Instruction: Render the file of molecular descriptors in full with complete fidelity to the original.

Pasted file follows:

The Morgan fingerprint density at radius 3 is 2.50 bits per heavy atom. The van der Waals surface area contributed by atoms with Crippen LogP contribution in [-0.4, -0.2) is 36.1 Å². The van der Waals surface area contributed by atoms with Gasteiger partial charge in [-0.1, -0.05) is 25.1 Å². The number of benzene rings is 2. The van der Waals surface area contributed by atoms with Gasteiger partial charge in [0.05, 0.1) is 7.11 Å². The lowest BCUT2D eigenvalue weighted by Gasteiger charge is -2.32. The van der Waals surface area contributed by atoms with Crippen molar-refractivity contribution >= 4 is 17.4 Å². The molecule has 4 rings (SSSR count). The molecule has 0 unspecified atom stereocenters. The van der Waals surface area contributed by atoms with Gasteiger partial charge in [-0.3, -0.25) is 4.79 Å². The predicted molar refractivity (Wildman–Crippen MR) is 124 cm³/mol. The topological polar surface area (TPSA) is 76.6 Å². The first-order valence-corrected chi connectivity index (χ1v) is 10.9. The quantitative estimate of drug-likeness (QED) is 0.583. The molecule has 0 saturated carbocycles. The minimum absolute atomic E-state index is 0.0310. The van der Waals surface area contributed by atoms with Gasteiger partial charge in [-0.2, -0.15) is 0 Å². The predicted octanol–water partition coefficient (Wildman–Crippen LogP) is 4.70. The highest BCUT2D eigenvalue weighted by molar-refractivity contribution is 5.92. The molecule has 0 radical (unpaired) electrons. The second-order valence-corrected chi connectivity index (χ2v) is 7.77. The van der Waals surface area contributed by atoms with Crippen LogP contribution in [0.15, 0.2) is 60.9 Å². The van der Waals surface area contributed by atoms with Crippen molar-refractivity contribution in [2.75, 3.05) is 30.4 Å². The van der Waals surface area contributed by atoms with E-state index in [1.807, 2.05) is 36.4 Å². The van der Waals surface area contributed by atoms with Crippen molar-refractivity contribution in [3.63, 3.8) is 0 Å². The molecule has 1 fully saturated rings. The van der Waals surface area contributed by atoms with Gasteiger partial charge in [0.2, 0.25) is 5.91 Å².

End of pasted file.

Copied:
The Morgan fingerprint density at radius 3 is 2.50 bits per heavy atom. The van der Waals surface area contributed by atoms with Crippen LogP contribution in [-0.4, -0.2) is 36.1 Å². The van der Waals surface area contributed by atoms with Gasteiger partial charge in [-0.1, -0.05) is 25.1 Å². The number of benzene rings is 2. The van der Waals surface area contributed by atoms with Gasteiger partial charge in [0.05, 0.1) is 7.11 Å². The lowest BCUT2D eigenvalue weighted by Gasteiger charge is -2.32. The van der Waals surface area contributed by atoms with Crippen molar-refractivity contribution >= 4 is 17.4 Å². The molecule has 4 rings (SSSR count). The molecule has 0 unspecified atom stereocenters. The van der Waals surface area contributed by atoms with Gasteiger partial charge in [-0.3, -0.25) is 4.79 Å². The predicted molar refractivity (Wildman–Crippen MR) is 124 cm³/mol. The topological polar surface area (TPSA) is 76.6 Å². The first-order valence-corrected chi connectivity index (χ1v) is 10.9. The quantitative estimate of drug-likeness (QED) is 0.583. The molecule has 0 saturated carbocycles. The minimum absolute atomic E-state index is 0.0310. The van der Waals surface area contributed by atoms with Gasteiger partial charge in [-0.2, -0.15) is 0 Å². The predicted octanol–water partition coefficient (Wildman–Crippen LogP) is 4.70. The highest BCUT2D eigenvalue weighted by molar-refractivity contribution is 5.92. The molecule has 0 radical (unpaired) electrons. The second-order valence-corrected chi connectivity index (χ2v) is 7.77. The van der Waals surface area contributed by atoms with Crippen LogP contribution in [0.15, 0.2) is 60.9 Å². The van der Waals surface area contributed by atoms with Crippen molar-refractivity contribution in [2.75, 3.05) is 30.4 Å². The van der Waals surface area contributed by atoms with E-state index in [1.807, 2.05) is 36.4 Å². The van der Waals surface area contributed by atoms with Crippen molar-refractivity contribution in [3.63, 3.8) is 0 Å². The molecule has 1 fully saturated rings. The van der Waals surface area contributed by atoms with Gasteiger partial charge in [0.2, 0.25) is 5.91 Å².